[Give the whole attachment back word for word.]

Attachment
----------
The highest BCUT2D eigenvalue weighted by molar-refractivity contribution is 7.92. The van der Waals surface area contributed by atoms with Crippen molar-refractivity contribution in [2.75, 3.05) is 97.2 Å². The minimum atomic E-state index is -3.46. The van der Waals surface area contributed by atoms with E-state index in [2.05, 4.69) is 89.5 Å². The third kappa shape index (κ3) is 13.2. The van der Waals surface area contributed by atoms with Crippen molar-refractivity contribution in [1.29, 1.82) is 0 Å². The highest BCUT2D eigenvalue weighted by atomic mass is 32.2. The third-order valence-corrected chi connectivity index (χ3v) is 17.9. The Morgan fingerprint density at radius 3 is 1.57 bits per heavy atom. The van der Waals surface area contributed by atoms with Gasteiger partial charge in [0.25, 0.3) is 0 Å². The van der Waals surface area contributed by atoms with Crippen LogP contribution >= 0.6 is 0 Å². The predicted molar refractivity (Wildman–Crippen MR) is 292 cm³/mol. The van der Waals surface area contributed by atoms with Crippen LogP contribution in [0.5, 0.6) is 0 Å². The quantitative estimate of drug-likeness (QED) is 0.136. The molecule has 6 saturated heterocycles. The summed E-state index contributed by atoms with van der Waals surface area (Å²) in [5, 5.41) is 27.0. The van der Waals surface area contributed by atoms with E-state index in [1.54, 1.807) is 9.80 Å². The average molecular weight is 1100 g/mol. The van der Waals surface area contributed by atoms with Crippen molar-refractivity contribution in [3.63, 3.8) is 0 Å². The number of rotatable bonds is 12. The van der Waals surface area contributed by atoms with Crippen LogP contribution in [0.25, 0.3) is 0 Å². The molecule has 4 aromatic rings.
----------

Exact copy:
The highest BCUT2D eigenvalue weighted by molar-refractivity contribution is 7.92. The van der Waals surface area contributed by atoms with Crippen molar-refractivity contribution in [2.75, 3.05) is 97.2 Å². The minimum atomic E-state index is -3.46. The van der Waals surface area contributed by atoms with E-state index in [2.05, 4.69) is 89.5 Å². The third kappa shape index (κ3) is 13.2. The van der Waals surface area contributed by atoms with Crippen molar-refractivity contribution in [1.29, 1.82) is 0 Å². The highest BCUT2D eigenvalue weighted by atomic mass is 32.2. The third-order valence-corrected chi connectivity index (χ3v) is 17.9. The Morgan fingerprint density at radius 3 is 1.57 bits per heavy atom. The van der Waals surface area contributed by atoms with Gasteiger partial charge in [0.25, 0.3) is 0 Å². The van der Waals surface area contributed by atoms with Crippen LogP contribution >= 0.6 is 0 Å². The predicted molar refractivity (Wildman–Crippen MR) is 292 cm³/mol. The van der Waals surface area contributed by atoms with Crippen LogP contribution in [0.5, 0.6) is 0 Å². The quantitative estimate of drug-likeness (QED) is 0.136. The molecule has 6 saturated heterocycles. The summed E-state index contributed by atoms with van der Waals surface area (Å²) in [5, 5.41) is 27.0. The van der Waals surface area contributed by atoms with E-state index in [1.54, 1.807) is 9.80 Å². The average molecular weight is 1100 g/mol. The van der Waals surface area contributed by atoms with Crippen molar-refractivity contribution in [3.63, 3.8) is 0 Å². The number of rotatable bonds is 12. The van der Waals surface area contributed by atoms with Crippen LogP contribution in [0.25, 0.3) is 0 Å². The molecule has 4 aromatic rings.